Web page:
General Motor’s Motorama from 1949-61 is a famous footnote of Harley Earl’s reign of showing the public GM’s style and technology in post-war America. However, GM did create some futuristic vehicles before the war too thanks to the Parade of Progress, which was somewhat of a precursor to Motorama. Transporting the cars on parade was a vehicle equally as progressive as the Parade itself: the 1940 Futurliner.
A dozen of them were built, each at a cost of $100,000. The chassis was handled by GM’s Yellow Truck & Coach division while Fisher Body handled the coachwork. Despite appearances, this bus was not designed to haul people from place to place – there’s only seating for the driver and two passengers, all sitting 10 feet from the ground. According to restorer Don Mayton, “The driver is way up there, front and center. But because of the seating position and height, you can’t see a full-size car parked next to the Futurliner, nor can you see a smaller car immediately in front of it.”
The uniqueness of the Futurliner extends under the skin: at least eight tires – including four up front – are used to move the 15-ton behemoth. At the time, U.S. Royal was commissioned to make the unique 10 x 20-inch tires − they even say “General Motors Parade of Progress” on the whitewall. Powering the Futurliner was a two-stroke, four-cylinder diesel paired to a four-speed manual. Can you say underpowered?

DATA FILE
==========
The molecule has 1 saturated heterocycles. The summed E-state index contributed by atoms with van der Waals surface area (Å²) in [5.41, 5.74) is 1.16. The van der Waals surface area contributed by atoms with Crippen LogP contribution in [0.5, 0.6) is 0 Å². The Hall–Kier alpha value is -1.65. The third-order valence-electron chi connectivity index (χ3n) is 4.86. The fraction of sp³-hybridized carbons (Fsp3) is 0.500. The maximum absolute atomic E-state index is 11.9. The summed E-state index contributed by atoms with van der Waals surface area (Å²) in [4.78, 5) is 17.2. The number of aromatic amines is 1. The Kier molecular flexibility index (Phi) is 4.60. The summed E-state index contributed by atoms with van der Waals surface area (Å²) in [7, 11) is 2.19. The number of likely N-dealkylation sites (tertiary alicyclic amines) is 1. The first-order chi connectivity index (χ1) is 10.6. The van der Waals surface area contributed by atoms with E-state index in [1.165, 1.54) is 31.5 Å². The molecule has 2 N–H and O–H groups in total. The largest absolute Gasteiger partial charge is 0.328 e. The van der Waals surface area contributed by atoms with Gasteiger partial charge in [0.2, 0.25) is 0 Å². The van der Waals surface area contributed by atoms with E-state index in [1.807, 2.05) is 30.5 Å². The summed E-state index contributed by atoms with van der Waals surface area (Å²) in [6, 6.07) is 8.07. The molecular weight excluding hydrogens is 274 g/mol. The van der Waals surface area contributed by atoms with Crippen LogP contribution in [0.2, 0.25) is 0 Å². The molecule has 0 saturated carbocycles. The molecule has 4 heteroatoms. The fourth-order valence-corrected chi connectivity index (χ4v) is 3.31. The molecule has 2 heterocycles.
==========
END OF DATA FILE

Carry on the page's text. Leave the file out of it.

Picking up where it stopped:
After World War II, the Futurliner was updated with a new two-tone paint job and a roof replacing the canopy. Another makeover came in 1953 with an engine transplant, this one being a Detroit Diesel 4-71 4.9L six-cylinder gasoline motor paired with GM’s famous Hydramatic automatic with a two-speed “splitter,” which effectively gave the Futurliner eight forward speeds.
Nine still exist, but few are in restored condition. The latter will appear at Barrett-Jackson’s 2015 Scottsdale auction in January. Past sales have been $247,500 for an original-condition one, to $4.1 million for the one at Barrett-Jackson’s 2006 auction. If you want to see one in the flesh, the restored one will make an appearance at the National Automotive and Truck Museum in Auburn, Indiana, on August 30 and the GM Powertrain Park ‘N Shine Car Show in Sylvania, Ohio, on September 7.